I am terrified of the French.
Or I was. I know this is ridiculous and childish – I know – and maybe not just a little bit crazy-town, but there it is. The language! The food! The wine! The clothes! The culture! The… Frennnnnchness!
As lovely as it all is, those items seemed to play upon my worst personal fears of clumsiness and ineptitude. So much so, that after more than a decade of writing about food and wine, I only took my first trip to that lovely country a few short years ago – prior to that, I feared that setting foot in Paris would only bring about the villagers to point their fingers (J’ACUSE!) exposing me for the two-bit fraud I feared I was: a dabbler not worthy to indulge in the greatness of Gallic culture.
So you see the depth of craziness that my sweet, lovely ex-pat Parisian neighbors had to battle before convincing me that they come in peace – and, at times, pate.
A few years ago, my friends Jean-Francois and Marie moved into a sweet, set-back Tudor home across the street from my husband, Dan, and me. The intimidation bar was set high - J-F worked for a high-profile fashion designer and M is an extraordinarily talented artist. She also happens to be the kind of cook that played upon my worst fears – traditional, phenomenal, instinctual. You know – French.
As our friendship has grown, they’ve become very dear to us. They are, really, the best neighbors you could possibly ask for and despite my enormous hang-ups and bullet-riddled insecurities, we go to each other’s homes for dinners, share wine at our respective t
ables, and look out for each other when the occasion for neighborly attentions arise. They even spend Thanksgiving with us. And at this last one, M invited me to come and cook with her for the umpteenth time, and I finally said yes.
One week to the day later, I was in her tidy kitchen learning to make sweetbread pate, a recipe of her mother’s, written in M’s neat handwriting on a sheet of paper. M doesn’t speak much English, and my French is about as terrific as my dog’s, but we muddled through (with only one phone call to J-F for a particularly tricky translation) and I learned to make something I never believed I could.
I wish I possessed the kind of storied bravery and openness of a woman like Julia Child (and even some contemporaries of mine – I’m talking about you, Caroline and Mindy!) who took Paris by storm with the kind of fearless wonder that allowed her not just to learn, but to bring her cooking adventures back home to fascinated American masses. My god, it’s taken me five years (and a lifetime) just to set foot in M’s kitchen and stand beside her, lining Le Creuset terrine with pork, veal, and Port-marinated sweetbreads. But you know, it was really worth the wait. We have another cooking lesson today – a traditional veal stew and chocolate mousse – and we’ll eat it together with them tomorrow night.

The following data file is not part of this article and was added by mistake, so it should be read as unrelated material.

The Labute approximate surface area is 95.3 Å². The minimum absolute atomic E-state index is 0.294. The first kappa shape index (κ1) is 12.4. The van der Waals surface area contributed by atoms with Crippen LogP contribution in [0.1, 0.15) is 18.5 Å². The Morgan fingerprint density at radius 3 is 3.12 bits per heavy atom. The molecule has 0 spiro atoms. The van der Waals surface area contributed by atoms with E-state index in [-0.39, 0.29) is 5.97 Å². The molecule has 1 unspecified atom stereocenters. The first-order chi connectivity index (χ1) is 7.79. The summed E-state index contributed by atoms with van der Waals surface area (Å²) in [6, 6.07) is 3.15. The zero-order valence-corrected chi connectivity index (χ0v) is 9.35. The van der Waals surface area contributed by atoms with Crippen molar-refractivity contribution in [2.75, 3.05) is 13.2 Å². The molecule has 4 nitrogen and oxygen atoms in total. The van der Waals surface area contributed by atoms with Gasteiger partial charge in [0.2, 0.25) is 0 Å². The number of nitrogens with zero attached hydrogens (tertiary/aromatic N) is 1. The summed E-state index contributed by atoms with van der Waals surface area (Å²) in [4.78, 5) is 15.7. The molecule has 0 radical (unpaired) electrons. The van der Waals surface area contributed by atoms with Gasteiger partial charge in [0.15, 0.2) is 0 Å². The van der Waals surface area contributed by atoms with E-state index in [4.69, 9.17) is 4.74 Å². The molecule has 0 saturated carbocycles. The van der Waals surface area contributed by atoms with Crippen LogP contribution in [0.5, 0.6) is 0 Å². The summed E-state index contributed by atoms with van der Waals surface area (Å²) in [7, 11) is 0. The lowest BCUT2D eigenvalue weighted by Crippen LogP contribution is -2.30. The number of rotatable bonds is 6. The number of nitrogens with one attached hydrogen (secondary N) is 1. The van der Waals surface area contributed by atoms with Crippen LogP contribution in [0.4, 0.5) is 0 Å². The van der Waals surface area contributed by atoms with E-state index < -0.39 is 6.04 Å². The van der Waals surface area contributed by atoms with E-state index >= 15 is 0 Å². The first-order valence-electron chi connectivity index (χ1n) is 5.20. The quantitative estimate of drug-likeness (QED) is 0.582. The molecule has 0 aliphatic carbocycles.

But as for the pate, here’s how it went:
Boil the sweetbreads (200 grams, or about half a pound) for 10 minutes. Allow to cool; pull off any loose bits of fat. Marinate for 2 hours in ruby Port (in the ‘fridge, if that’s not obvious) and freshly ground nutmeg. Meanwhile, marinate (separately) about a pound of pork loin and a pound of veal, cut into 2-inch pieces, in Cognac and freshly grated nutmeg, also for 2 hours.
When the marinade time is almost up, mince three shallots and sauté in about a tablespoon of butter. Add salt and pepper and set aside.
When marinade time is up, reserve the Cognac and put the pork and veal in a food processor and chop until consistently ground and smooth.
Combine the ground meat in a large bowl with the residual Cognace, 2 eggs, salt and pepper, about a half cup of sour cream, and freshly ground nutmeg. Set aside.
Remove skin from a breast of pork and slice the meat into long, thin strips.
Remove the sweetbreads from the Port, and slice into thin pieces.
Line an earthenware terrine with some of the pork strips. Add a layer of the chopped, mixed meat.Add a layer of the sweetbreads.
Repeat until the terrine is full. Top with any leftover pork strips and cover. Preheat the oven to 400 degrees Fahrenheit.
Place the terrine in an oven-proof dish filled with water. When oven is ready, carefully put it on the middle rack and cook for 1 ½ hours. When time is up, remove and allow to cool completely. When terrine is cool, remove the top and press down with something flat (most terrines come with a gizmo for this, but a plate of fat-edged section of a butcher knife will probably do just fine) and refrigerate overnight. Voila.